“2. Power to take special measures and prescribe regulations as to dangerous epidemic disease.—

(1) When at any time the State Government is satisfied that the State or any part thereof is visited by, or threatened with, an outbreak of any dangerous epidemic disease, the State Government, if it thinks that the ordinary provisions of the law for the time being in force are insufficient for the purpose, may take, or require or empower any person to take, such measures and, by public notice, prescribe such temporary regulations to be observed by the public or by any person or class of persons as it shall deem necessary to prevent the outbreak of such disease or the spread thereof, and may determine in what manner and by whom any expenses incurred (including compensation if any) shall be defrayed.

(2) In particular and without prejudice to the generality of the foregoing provisions, the State Government may take measures and prescribe regulations for—

(b) the inspection of persons travelling by railway or otherwise, and the segregation, in hospital, temporary accommodation or otherwise, of persons suspected by the inspecting officer of being infected with any such disease.”

However, Section 38 of 2005 Act, as referred by learned Advocate General, states the steps to be taken by the State Government for the purpose of the disease and management.

The question, therefore, is as to whether the obligation imposed on the private schools in deprivation of fee is covered under the action taken under the disguise of the disaster management. Definition of ‘Mitigation’ in Section 2(1) of the 2005 Act reads as under:-

“2(i) ‘mitigation’ means measures aimed at reducing the risk, impact or effects of a disaster or threatening disaster situation.”

After a perusal of the above necessary provision, the impugned order deferring the fee or exempting the payment of fee although is not a factor to control the disease and may not techincally fall within the ambit of Disaster Management Act, 2005 or the Epidemic Disease Act, however, the steps taken like the lockdown to control and reduce the exposure to the risk of the disease in the present case has definitely resulted in loss of business, work and daily earning leading to the facing of financial crunch and hardship by many. Therefore, the concern of the State to mitigate and avert the trickle down the effects as a temporary measures is not totally out of
line.

Learned Advocate General raised yet another argument that the impugned orders are a policy decision and, therefore, the Courts have no right to interfere, hence not open to judicial review. This is a settled proposition of law and is not disputed except it is doubtful whether the impugned orders herein can be termed as policy decisions. Even if for the sake of arguments, it is accepted that the same amount to policy decision, it is an equally settled law that judicial review can always be exercised, in case the same is arbitrary, discriminatory or unreasonable. In such circumstances, it is the duty of the Court to exercise its power under Article 226, to impart justice. In the present case, the writ filed on behalf of the unaided educational institutions receiving no help from the State but are required to continue to pay the salary of the teaching and non-teaching staff as also maintain the institutions without the corresponding right to recover the expenditure from their only source of income, i.e. the school fee from students, even though, being temporary in nature, cannot be thrown out at the threshold.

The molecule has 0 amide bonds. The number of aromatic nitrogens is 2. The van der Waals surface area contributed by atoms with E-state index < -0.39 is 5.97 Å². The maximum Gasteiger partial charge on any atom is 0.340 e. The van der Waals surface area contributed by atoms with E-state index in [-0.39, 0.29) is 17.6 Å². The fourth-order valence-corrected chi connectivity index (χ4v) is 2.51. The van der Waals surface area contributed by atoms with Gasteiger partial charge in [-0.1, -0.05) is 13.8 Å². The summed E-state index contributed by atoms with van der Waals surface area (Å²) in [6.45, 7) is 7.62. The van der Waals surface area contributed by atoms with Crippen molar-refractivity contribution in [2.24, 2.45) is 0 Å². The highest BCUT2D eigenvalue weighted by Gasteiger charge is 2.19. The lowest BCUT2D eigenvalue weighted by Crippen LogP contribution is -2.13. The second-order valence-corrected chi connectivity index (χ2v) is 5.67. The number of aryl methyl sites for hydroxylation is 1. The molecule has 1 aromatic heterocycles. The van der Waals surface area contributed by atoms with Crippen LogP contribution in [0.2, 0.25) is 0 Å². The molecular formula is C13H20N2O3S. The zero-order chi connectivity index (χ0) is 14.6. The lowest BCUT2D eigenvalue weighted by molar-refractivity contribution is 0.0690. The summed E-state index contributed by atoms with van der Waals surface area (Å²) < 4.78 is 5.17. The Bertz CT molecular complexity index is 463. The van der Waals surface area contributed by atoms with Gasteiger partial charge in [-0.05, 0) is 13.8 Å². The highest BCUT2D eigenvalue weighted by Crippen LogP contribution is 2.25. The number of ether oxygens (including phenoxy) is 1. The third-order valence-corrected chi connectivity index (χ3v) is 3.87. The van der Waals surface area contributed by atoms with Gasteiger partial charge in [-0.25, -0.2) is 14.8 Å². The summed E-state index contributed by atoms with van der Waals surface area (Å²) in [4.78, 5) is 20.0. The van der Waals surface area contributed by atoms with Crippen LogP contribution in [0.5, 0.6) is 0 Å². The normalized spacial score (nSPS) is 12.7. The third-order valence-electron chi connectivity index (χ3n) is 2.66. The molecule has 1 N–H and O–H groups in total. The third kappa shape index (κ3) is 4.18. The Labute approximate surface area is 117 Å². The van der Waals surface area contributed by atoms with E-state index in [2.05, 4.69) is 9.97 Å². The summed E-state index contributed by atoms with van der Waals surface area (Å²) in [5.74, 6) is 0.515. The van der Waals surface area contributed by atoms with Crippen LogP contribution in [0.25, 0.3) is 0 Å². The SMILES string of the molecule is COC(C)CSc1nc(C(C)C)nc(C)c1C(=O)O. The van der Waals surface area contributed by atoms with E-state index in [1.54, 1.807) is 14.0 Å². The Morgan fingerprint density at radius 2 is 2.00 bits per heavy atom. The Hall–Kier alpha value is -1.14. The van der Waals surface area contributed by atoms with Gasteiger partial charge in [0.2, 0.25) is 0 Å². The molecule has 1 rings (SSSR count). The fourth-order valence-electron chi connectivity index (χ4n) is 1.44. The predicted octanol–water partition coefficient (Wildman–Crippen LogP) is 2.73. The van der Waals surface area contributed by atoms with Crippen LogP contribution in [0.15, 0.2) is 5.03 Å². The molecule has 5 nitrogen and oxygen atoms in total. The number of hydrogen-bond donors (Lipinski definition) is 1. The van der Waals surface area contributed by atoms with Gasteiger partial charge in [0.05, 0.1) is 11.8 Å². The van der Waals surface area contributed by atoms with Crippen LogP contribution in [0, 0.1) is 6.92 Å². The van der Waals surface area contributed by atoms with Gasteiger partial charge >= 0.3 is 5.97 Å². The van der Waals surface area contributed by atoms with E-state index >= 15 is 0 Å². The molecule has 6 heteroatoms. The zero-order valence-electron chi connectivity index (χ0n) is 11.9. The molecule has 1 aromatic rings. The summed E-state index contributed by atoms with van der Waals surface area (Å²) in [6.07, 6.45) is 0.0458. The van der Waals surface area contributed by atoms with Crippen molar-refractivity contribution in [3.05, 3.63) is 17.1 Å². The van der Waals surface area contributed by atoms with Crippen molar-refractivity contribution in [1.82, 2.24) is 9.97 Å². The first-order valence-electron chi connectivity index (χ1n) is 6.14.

Learned Advocate General, at this stage, once again referred to the judgment rendered by the Division Bench of the High Court of Uttarakhand at Nainital in the case of Japinder Singh vs Union of India and others Writ Petition (PIL) No.59 of 2020 vide which number of writ petitions of the parents as well as the education institutions were disposed of on 10.06.2020 with a direction to the State to revisit and re-examine the whole issue in the light of the representations made by the school managements although it found force in the submission made by the school. Para Nos. 5 and 7 of its order read as under:-

“5. We find considerable force in the submission, urged on behalf of the Schools, that their very existence is in peril for they are required, by the Government Orders issued from time tot ime, to pay salary to their teachers and staff in its entirety on the one hand, while being disabled from collecting tuition fees from the students on the other. In abnormal times such as the present, where the COVID-19 pandemic has adversely affected the economy in general, and the source of livelihood of a very large number of persons in the State in particular, some concession/sacrifice on everyone’s part, in a spirit of give and take, is in order. It is true that, in case the schools are in no position to continue running their instituions, the students, who have secured admission threat, would be deprived of much needed quality education.